Moloch DAO is perhaps the most prominent DAO in the early 2020s. MolochDAO was formed to fund and develop public infrastructure related to Ethereum 2.0. [110] This objective can be accomplished by incentivizing coordination between Eth 2.0 projects and major ecosystem stakeholders.[111] The code is open source, enabling members to create their own guilds, and the goal of MolochDAO is to create a hypercompetitive market for Moloch DAOs.[112] MolochDAO (the original Moloch) has been described as a grant-giving initiative for ETH 2.0, scalability and adoption.[113] MolochDAO is simple, entirely on-chain without a legal wrapper.[114] The term “moloch” is a reference to an article about collective action problems.[115] MolochDAO defines public infrastructure, or the blockchain commons, as “technology where the total benefit generated by the technology to the community is greater than the individualized benefit to any particular entity.”[116]

The initial MolochDAO v1 guild was created on February 14, 2019 when Ameen Soleimani utilized his one vote and manually added a set of initial founders to the guild by issuing shares for a fixed entry tribute.[117] This process is called “summoning”” and the first individual and their member address in the constructor is called a “summoner.”[118] MolochDAO has three contracts: Moloch.sol, GuildBank.sol, and Pool.sol.[119]

Moloch is intended to be forked, upgraded and iterated on rapidly, with new on-chain and off-chain mechanisms, driven by guild size.[120] Beginning in June 2019 with MetaCartel DAO, 119 DAOs have cloned MolochDAO.[121] Participants can clone MolochDAO using the rage-quit mechanism.[122] That is, if participants do not agree with the result of a vote, they can exit with their funds by “rage-quitting” the guild within a grace period of seven days after voting on a proposal completes but before members’ ownership is affected by the proposal.[123] When guild size is small, members retain voting power and can keep the organization’s philosophy aligned on a specific goal.[124] On the other hand, as guild pool value increases, the cost to each individual member per proposal decreases.[125]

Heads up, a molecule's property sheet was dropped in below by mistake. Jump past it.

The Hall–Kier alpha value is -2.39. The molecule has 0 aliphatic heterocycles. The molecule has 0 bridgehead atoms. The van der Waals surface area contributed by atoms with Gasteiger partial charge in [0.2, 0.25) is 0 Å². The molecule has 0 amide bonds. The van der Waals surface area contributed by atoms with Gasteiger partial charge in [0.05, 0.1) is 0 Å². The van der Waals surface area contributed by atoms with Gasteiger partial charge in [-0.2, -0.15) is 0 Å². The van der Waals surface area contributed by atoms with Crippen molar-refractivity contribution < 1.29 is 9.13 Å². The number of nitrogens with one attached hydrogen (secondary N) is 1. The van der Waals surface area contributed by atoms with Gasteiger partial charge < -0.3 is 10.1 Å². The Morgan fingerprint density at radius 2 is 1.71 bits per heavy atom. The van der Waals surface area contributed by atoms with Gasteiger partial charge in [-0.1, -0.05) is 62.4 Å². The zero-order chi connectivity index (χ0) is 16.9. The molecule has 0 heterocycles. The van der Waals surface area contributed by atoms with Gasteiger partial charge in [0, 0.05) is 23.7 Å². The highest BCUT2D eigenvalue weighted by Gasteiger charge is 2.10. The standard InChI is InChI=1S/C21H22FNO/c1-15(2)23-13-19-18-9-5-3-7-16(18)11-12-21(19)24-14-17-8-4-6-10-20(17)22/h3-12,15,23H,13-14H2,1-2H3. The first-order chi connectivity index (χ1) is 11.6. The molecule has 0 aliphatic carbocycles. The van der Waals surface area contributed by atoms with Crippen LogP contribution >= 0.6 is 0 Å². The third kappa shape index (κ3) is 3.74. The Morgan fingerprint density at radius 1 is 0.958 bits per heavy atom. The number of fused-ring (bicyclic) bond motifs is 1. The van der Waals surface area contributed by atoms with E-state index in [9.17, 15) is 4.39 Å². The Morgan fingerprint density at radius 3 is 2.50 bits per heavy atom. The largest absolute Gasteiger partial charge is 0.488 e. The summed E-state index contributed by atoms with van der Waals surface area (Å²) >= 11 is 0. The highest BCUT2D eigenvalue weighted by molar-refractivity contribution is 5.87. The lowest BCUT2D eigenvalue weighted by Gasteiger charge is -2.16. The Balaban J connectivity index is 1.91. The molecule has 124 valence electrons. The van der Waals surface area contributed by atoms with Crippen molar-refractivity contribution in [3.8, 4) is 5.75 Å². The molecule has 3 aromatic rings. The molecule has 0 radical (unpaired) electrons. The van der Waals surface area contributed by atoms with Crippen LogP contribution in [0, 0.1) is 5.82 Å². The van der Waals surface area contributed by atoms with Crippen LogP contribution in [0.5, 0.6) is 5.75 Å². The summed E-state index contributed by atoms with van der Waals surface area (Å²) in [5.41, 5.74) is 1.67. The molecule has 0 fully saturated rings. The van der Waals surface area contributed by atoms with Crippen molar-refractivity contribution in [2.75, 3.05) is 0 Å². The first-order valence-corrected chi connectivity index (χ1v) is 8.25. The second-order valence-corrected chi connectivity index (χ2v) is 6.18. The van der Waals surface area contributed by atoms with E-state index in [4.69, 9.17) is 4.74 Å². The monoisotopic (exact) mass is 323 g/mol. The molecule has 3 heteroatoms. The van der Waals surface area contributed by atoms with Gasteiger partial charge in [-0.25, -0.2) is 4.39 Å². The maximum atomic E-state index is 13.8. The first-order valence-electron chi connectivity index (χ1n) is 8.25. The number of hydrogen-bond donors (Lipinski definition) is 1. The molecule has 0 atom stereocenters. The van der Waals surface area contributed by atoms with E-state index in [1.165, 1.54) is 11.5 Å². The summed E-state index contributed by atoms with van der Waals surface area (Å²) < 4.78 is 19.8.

The core mechanism of MolochDAO restructures incentives by pooling user funds and locking them up in a Guild Bank contract. This process gives contributors voting rights over how those funds should be spent, proportional to their contribution relative to the total pool.[126] To ensure votes cannot be bought and sold on the open market, shares are inalienable.[127] Members can liquidate their votes.[128]

In order to maximize security, the absolute minimum set of functionality is on-chain.[129] MolochDAO also implements iterative development methodology.[130] When participants deem an upgrade necessary, they can deploy a new DAO smart contract and exit Moloch, coordinating off-chain, rather than upgrading on-chain.[131] A dilution bound stops a large set of colluding actors from forcing a minority of guild members to experience massive dilution in a single hit by all rage-quitting at the same time — the maximum dilution a member can suffer is specified in the contract with a default of three.[132]

In order to join the guild, individuals submit a membership proposal, which requests a certain number of Shares in return for a tribute in wETH, which is a way to wrap Ether as an ERC-20 token.[133] However, only existing members can submit a membership proposal, and only up to five proposals may be submitted per day.[134] Existing members vote on new entrants in a similar fashion to funding proposals, as well as whether to grant the requested number of Shares.[135] No quorum requirement exists — votes are won by simple majority.[136] The voting period of each proposal is seven days, and there is a maximum of thirty five proposals being voted on at any given time, each staggered by 4.8 hours.[137] A seven-day grace period exists for membership proposal votes.[138] If the membership proposal is accepted, the tribute tokens are deposited into the Guild Bank and new shares are minted and issued.[139] Membership proposals require a 10 ETH deposit, 9.9 ETH is returned regardless of outcome, and 0.1 ETH is reserved.[140]